Grace and Courtesy: A Guide for Casa Parents
‘Grace and Courtesy’ is the title given to one of the five components of the Practical Life area in the Montessori classroom. The philosophy behind this component is that the child desires to learn proper social behaviour in order to become integrated into the culture of their native environment. As the concepts of Grace and Courtesy do not rely on logic and are not universal, they must be taught.
During the sensitive period for social behaviour, the child absorbs the customs and manners of their own specific community and these become an integral part of his or her personality. They are driven to absorb the appropriate behaviours because they are most comfortable in a setting where they know how they are expected to behave. The child wants to belong and Grace and Courtesy shows them how they may do so. The toddler is naturally self-centred because he or she is engaged in building their own personality. He or she observes the social behaviours of their environment, but it is not until the ages of 3-6 that the child usually begins to feel or know how to respond to empathy for those around them. This is the perfect time to reinforce they ways that they may be considerate of others.
Classroom manners and etiquette are a part of Grace and Courtesy. However, the scope of Grace and Courtesy in the Montessori context is greater than simply adhering to social customs. The child also has a drive to communicate and be heard and Grace and Courtesy shows how this can be done in a positive manner. Grace is the harmonious balance between mind and body while Courtesy is the harmonious balance between people. Both facets are important to the classroom. If we can help the child absorb the norms of Grace and Courtesy, we give them the power to create harmony.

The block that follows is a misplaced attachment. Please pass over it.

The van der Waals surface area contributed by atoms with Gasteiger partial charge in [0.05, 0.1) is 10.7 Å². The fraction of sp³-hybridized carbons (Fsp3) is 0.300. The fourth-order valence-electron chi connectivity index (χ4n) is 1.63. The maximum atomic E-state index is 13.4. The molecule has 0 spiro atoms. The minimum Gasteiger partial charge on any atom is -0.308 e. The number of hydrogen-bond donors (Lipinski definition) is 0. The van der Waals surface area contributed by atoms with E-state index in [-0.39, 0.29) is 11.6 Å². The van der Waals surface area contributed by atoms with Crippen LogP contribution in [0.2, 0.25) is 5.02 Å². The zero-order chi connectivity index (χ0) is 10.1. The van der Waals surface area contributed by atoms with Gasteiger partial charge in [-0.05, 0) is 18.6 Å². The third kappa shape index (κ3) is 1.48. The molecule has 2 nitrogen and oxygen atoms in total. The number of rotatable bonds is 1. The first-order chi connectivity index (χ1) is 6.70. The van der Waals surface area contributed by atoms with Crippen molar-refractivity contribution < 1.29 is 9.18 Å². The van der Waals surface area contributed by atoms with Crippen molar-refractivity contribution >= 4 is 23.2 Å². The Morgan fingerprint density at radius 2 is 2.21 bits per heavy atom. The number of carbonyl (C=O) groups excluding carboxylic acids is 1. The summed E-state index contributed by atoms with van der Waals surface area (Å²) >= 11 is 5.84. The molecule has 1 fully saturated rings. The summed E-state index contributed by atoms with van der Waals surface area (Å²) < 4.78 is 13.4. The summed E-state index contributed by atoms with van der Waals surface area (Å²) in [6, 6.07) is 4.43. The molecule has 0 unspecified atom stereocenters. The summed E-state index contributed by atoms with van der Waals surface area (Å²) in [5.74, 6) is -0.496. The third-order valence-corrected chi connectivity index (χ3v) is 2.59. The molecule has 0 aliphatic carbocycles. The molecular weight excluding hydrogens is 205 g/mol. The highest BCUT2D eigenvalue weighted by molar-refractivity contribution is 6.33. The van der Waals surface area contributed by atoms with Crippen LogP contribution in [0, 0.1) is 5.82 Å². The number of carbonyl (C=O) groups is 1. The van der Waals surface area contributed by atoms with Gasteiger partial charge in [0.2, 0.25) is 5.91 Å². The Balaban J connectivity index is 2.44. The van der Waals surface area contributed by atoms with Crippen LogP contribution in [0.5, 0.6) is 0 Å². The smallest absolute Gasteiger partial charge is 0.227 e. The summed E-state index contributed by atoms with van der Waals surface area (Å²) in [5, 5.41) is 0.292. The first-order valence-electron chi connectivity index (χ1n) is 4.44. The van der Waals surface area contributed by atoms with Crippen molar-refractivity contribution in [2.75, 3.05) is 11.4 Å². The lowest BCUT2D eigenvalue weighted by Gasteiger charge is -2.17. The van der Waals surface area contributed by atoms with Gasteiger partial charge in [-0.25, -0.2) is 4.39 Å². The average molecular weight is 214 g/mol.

The child learns by doing. This is why Grace and Courtesy is presented in an active way that involves the senses. Children are introduced to these concepts through play-acting with their peers. Daily lessons of Grace and Courtest have a tremendous positive impact on the classroom community. The children are introduced to practical courtesies such as ‘please and thank you’, how to interrupt politely and what to do if they have to sneeze or cough. Being able to perform these activities in a culturally accepted way provides them with a sense of dignity.
McDonnell, Janet. “Grace and Courtesy for the Primary Child: Theoretical Foundations” Grace and Courtesy: A Human Responsibility AMI/USA Conference (Oak Brook, Illinois, July 23-26, 1998) Rochester: AMI, 1999. Print.
Seldin, Tim. “Sensitive Periods” Tomorrow’s Child Magazine. Spring 2006. 5-7.